Utility Commission Chief’s New Power Line Proposal Would Thwart Governor’s Greenhouse Gas Goals

As a result of pressure from San Diego Gas and Electric, California Public Utilities Commission President Michael Peevey on Tuesday filed a third proposed ruling in the Sunrise Powerlink transmission line case that would completely permit construction of the power line.

Peevey’s proposal would allow the line to be used for transmission of electricity generated by fossil fuel-fired power plants, thus contradicting Gov. Arnold Schwarzenegger’s reason for supporting the Sunrise line – the governor has said he would support the line because it would promote renewable energy transmission.

A staff attorney with the Center for Biological Diversity named Justin Augustine declared that “San Diego Gas and Electric has revealed their real colours.” It is clear at this point that SDG&E’s goal has never been to transmit renewable energy.

Following the submission of two further alternative judgments on October 31st, Peevey’s suggestion was made. In the first, a 123-mile power line across some of California’s few surviving wildlands, including national forests and other public areas, would not be allowed to be built. This choice is endorsed by both the Center for Biological Diversity and the project’s most recent Final Environmental Impact Report. Eight different options were rated in the report, and it was discovered that the options without a power line were the best.

Additionally, Sunrise proceedings administrative law judge Jean Vieth came to the conclusion that no power line is necessary and that “the significant environmental impacts of [all Sunrise powerline alternatives] strongly militate against authorising the construction of any of them” in a lengthy opinion.

A power line might be built under the second suggested choice, but with a crucial catch: San Diego Gas & Electric would first need to accept a renewable energy Compliance Plan. The Center had contended throughout the proceedings that the power line would raise greenhouse gas emissions and that there was no certainty the utility company would fulfil its commitment to renewable energy. Should the line be completed, Commissioner Dian Grueneich concurred and included a Compliance Plan in her suggested ruling. If the line is allowed, the Plan—the first of its type in California—will be a significant step toward limiting greenhouse gas emissions.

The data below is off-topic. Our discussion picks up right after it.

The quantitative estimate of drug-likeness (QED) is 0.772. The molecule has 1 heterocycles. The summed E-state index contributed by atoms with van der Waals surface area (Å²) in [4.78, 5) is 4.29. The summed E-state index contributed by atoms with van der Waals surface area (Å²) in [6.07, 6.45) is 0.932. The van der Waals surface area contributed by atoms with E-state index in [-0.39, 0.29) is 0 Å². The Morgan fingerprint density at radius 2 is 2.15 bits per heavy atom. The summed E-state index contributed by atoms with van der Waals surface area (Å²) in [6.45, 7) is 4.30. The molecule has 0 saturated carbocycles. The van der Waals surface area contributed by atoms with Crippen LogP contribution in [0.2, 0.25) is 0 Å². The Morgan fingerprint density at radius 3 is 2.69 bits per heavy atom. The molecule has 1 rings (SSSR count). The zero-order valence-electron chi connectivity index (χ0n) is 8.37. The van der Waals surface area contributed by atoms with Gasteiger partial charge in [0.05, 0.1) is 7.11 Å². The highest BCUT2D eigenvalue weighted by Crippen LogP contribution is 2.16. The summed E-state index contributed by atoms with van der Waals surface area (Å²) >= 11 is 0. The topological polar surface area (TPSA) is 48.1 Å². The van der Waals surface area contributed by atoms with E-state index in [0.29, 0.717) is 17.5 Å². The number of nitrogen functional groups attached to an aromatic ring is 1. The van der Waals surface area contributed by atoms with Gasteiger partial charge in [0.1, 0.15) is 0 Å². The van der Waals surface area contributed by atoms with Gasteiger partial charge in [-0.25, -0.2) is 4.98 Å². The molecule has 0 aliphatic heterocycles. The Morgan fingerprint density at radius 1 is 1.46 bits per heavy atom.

Following recent talks between representatives of Peevey’s office and the power business, during which utility executives notified Peevey that they did not want the Compliance Plan, Peevey made his suggested conclusion. However, corporate representatives’ resistance to the Plan runs directly against to what they have said throughout the Sunrise procedure, which is that the power line should be for renewable energy.

“The judgement put forth by Commissioner Peevey at what seems to be SDG&E’s request would permit the use of the line for power produced using fossil fuels, which would greatly increase greenhouse gas emissions. This obviously violates the judgments of the administrative law judge and staff of the Commission, as well as state law and policy, according to Augustine.

The utility company claims it won’t use the line for coal-generated electricity and would replace failed renewable-energy contracts with new renewable contracts in an effort to “greenwash” its objections to the Compliance Plan. However, industry representatives omit to note that their promises would only maintain the status quo and are therefore unlikely to meet the 33 percent Renewable Portfolio Standard standards by 2020.

The three Sunrise ideas will be up for discussion by the Commission in December.

With 200,000 members and online activists, the Center for Biological Diversity is a national nonprofit conservation group devoted to preserving natural areas and endangered animals.

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Alex Jones

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